LinkedIn Aims to Increase Newsletter Discovery by Displaying User Subscriptions

10th February 2023

LinkedIn has been helping both professionals and employers in many ways since it started in 2003. It has been a bridge between the two, allowing employers and agencies to broadcast job opportunities easily, providing resources that help build networks and offering tools to help members share insights and showcase skills. This February 11th, a new feature will let users’ profile visitors see your LinkedIn newsletter subscriptions.

In LinkedIn’s message to Matt Navarra, a prominent social media expert, they wrote:

matt navara linkedin

It is possible for individuals to assume that LinkedIn’s goal is for its members to become more engaged with everything that is going on in their particular field or niche by making it easier for them to find fresh content and keep up with the latest developments in the business.


How will newsletter subscription visibility work?


Although LinkedIn is yet to provide more details, members can expect that the base is still the Creator Mode. Looking back at how it all started on 1 April 2021, Senior Product Manager Margaret Rose Taormina introduced the Creator Mode. She wrote, “Creator mode is a new setting we’re introducing as part of our recent Profile updates, which you’ll find in your Profile dashboard. Turning on creator mode more prominently displays your content and encourages others to follow you.” This feature was designed to increase the users’ following, provide them the opportunity to establish their voice, and make them more discoverable.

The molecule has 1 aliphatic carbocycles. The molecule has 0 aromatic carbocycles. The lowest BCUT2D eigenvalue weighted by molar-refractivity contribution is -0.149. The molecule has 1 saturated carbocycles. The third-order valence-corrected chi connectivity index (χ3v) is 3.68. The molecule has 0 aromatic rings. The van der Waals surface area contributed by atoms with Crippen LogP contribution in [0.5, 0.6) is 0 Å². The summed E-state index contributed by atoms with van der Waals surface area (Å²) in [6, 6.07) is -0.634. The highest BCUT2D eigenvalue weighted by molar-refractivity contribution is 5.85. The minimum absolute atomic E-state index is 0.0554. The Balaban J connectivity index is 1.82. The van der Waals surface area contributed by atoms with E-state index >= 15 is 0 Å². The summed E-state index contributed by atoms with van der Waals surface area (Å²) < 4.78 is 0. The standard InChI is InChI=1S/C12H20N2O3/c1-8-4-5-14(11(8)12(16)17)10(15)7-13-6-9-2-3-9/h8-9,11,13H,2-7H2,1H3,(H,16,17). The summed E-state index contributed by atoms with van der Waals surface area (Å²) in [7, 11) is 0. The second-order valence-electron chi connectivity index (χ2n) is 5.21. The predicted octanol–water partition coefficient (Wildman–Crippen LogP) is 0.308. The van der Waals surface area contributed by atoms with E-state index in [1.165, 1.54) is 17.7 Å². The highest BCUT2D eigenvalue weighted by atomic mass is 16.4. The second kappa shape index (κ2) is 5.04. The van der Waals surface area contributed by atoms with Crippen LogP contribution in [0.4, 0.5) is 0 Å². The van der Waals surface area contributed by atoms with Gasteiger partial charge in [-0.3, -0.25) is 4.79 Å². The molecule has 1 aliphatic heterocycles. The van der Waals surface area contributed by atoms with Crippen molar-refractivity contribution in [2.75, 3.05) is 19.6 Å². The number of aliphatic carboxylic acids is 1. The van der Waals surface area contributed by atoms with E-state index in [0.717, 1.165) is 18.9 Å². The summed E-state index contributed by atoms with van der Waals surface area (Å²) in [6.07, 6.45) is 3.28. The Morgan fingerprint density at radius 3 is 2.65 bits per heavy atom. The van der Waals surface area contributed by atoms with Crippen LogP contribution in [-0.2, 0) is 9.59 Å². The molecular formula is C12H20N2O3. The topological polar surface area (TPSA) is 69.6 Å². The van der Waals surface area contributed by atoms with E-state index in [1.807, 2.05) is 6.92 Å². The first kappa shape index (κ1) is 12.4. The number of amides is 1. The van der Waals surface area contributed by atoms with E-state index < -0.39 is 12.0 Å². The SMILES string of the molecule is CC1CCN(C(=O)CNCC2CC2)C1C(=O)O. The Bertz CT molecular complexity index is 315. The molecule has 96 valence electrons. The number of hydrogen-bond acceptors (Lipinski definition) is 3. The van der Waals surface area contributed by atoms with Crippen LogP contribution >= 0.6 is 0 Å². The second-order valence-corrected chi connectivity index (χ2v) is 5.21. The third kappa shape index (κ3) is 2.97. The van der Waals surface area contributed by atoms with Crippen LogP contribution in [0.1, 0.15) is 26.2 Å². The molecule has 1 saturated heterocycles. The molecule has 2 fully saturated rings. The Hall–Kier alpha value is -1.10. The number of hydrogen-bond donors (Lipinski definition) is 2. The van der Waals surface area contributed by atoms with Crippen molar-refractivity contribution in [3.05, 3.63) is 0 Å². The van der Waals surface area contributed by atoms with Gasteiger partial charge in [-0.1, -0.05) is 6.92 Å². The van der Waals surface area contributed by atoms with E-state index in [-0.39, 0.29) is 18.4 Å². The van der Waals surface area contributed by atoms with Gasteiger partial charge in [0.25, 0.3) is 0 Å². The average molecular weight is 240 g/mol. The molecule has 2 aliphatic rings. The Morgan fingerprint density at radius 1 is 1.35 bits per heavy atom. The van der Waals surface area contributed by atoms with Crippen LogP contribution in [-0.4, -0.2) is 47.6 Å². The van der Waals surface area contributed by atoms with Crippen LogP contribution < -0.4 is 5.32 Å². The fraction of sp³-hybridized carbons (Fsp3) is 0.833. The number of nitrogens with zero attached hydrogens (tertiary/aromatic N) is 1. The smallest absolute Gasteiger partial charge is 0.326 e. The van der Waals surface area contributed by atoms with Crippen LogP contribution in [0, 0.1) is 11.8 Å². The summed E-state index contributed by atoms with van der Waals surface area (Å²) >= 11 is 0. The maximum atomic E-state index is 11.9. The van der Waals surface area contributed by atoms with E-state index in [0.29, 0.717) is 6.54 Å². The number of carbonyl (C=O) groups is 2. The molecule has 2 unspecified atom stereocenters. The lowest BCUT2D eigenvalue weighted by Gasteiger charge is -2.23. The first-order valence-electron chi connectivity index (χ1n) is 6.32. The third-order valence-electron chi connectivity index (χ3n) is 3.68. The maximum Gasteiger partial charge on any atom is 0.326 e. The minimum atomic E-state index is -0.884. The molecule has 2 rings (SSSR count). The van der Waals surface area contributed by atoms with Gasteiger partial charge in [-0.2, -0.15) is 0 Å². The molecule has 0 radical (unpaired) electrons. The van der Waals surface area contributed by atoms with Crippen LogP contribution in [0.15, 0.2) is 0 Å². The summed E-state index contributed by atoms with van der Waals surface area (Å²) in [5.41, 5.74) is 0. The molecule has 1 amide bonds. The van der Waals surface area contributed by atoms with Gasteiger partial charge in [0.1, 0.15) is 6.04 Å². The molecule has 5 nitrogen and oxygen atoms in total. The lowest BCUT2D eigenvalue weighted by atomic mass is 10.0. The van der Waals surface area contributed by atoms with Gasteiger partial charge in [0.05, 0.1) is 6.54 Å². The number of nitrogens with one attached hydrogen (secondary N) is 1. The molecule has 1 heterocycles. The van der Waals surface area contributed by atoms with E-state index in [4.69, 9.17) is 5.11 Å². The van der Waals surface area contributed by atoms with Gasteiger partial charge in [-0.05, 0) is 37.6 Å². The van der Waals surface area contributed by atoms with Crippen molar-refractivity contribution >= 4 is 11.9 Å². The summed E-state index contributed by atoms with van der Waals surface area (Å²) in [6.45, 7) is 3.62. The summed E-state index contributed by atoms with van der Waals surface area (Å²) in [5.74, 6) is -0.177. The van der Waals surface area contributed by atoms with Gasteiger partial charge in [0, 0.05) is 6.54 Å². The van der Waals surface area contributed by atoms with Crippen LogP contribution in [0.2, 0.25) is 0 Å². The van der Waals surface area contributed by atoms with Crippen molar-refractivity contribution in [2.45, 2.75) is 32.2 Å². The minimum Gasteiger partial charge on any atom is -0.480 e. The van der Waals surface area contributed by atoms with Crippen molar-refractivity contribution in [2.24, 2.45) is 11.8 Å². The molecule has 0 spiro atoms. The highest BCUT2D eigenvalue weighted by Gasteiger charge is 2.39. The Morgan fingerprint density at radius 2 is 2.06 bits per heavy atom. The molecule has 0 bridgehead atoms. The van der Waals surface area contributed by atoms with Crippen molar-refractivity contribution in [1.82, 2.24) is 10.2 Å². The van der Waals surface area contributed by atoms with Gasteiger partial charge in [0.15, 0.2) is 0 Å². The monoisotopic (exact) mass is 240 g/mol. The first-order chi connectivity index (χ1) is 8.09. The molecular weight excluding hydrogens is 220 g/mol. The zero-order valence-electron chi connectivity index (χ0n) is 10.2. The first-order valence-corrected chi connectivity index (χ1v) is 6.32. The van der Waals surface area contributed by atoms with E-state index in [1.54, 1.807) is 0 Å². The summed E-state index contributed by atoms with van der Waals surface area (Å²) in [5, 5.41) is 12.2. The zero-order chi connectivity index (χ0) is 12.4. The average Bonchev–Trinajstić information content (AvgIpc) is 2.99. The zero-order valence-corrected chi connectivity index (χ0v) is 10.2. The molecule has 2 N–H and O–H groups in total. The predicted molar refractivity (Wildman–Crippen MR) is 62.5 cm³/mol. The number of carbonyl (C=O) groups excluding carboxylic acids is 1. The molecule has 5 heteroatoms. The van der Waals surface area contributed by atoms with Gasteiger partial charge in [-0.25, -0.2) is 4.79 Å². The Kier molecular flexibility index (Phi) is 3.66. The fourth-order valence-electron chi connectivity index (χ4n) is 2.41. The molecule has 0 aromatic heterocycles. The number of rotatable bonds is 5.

linkedin creator mode

On 30 November 2021, LinkedIn posted another update regarding the Creator Mode. They offered access to live videos and newsletters. However, until now, they only grant newsletter access to those who meet their criteria which are:

  • Members and Pages with over 150 followers and/or connections.
  • Members and Pages who have already created original content (posts with text, images or videos, blogs, etc.)
  • Members, Pages, and Admins who have a proven track record of being in good standing

Since many LinkedIn members have already met these criteria, there also comes a significant number of newsletters. Based on the message for Navarra, some members voiced out about wanting to reach and discover more people and resources that also fall under their niche. Therefore, the upcoming feature will, according to LinkedIn, provide users with new opportunities to “get inspired, collaborate, and gain knowledge to advance their careers.”


Can members opt out of the new feature?


The company emphasised: “This change will apply to any of your current and future subscriptions, unless you unsubscribe. If you’d rather opt out of showing other members your newsletter subscriptions, you can review your full list of newsletters by visiting the My Network page at the bottom of this email. Simply unsubscribe from the newsletters you do not want to be made public.”